Art's sweet relationship with the brain and body makes a trip to the museum worth it.
There's no doubt that art has helped shape society. We build galleries that host priceless creations from the world's best talent. People all over the world are familiar with famous paintings such as the "Mona Lisa," and everything from architecture to fashion falls within the realm of art. But beyond simply appreciating the craft and enriching our lives, can science measure the effect art has on us?
Yes, yes it can. Art can do the brain and body some real good, beyond equipping you with dinner party talking points. Here's the breakdown:
Experiencing art decreases stress levels.
A study from the University of Westminster found that participants' stress levels decreased after a lunchtime visit to an art gallery. Participants self-reported their stress levels before entering the gallery and then spent 35 minutes exploring the space in any way they wanted. Upon exiting, they expressed being less stressed. Furthermore, they also had lower concentrations of cortisol, commonly known as the stress hormone.
The catch? There was only a decrease in cortisol levels if the visitor came in with relatively high levels. But considering how many of us have hectic work lifestyles and are balancing tons of different things, those with low stress are few and far between.
Plenty of maladies stem from chronic stress, including anxiety, sleep problems and memory impairment. But as the study shows, chowing down on a sandwich while surveying some art can help ward off those health problems.
The brain is hardwired to process art.
After analyzing 15 studies that had people looking at art for different reasons, neuroscientist Oshin Vartanian explained in a Q&A that "areas of the brain involved in processing emotion and those that activate our pleasure and reward systems are also being engaged." Essentially, parts of the brain that are associated with contemplation are automatically sparked when viewing art, even if they aren't thinking about it critically.
Many of these studies used fMRIs to look at neural systems while responding to paintings. The interior insula, which is connected to pleasant emotions, and the putamen, the area that has ties to the experience of reward, are two sectors of the brain that are triggered by viewing art.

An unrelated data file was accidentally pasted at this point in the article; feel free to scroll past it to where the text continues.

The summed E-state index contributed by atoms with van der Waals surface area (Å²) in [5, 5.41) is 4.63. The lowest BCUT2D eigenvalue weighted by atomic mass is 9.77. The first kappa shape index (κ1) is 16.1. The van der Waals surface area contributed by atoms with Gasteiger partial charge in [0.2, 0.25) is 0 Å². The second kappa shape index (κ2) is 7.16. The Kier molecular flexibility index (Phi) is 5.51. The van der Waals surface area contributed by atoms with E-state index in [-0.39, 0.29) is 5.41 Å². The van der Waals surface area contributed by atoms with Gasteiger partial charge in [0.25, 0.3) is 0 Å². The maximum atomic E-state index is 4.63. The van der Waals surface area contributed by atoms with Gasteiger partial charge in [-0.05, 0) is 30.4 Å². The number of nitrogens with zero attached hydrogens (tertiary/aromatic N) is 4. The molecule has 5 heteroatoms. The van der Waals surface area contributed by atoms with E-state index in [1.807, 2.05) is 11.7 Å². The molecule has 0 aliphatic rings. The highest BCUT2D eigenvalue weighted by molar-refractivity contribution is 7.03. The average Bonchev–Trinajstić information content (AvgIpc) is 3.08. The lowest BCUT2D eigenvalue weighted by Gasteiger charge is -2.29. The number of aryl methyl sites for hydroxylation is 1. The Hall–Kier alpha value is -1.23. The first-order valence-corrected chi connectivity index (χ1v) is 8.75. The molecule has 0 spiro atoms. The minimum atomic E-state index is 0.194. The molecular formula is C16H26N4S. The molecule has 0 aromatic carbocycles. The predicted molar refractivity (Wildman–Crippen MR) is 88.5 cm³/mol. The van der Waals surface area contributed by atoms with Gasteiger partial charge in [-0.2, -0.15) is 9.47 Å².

It's expected that the brain will recognize faces and process scenes when you look at art. But parts of the brain linked to emotions also show activity in the process. It looks like you don't need a degree in art history to break down what's going on in a painting -- your brain is already doing it.
But perhaps the biggest benefits come from actually producing art.
Along with the perks of enjoying and experiencing art, there are real-world benefits to making the art with your own two hands. According to a 2014 study, producing visual art improved psychological resilience and increased brain activity for the participants by the end of the experiment.
The study had two groups of recent retirees. One group was given lessons by an art educator and the participants actively created pieces of visual art that displayed their own personal form of artistic expression. The other group was treated more like a discussion class, where they talked about and interpreted selected paintings and sculptures. Both groups had their brains scanned before and after the period of courses.
Of the two groups, the one that produced art reaped the neural benefit of increased connectivity in the brain's default mode network over the ten weeks of art class. This area deals with cognitive process like introspection, self-monitoring and memory.
As Hyperallergic points out, the researchers speculate that the first group got the gains because of the combination of motor and cognitive processing. They state in the study, "The visual art production intervention involved the development of personal expression and attentional focus on self-related experience during art creation." Utilizing motor skills and thinking about art together becomes more beneficial instead of doing either separately.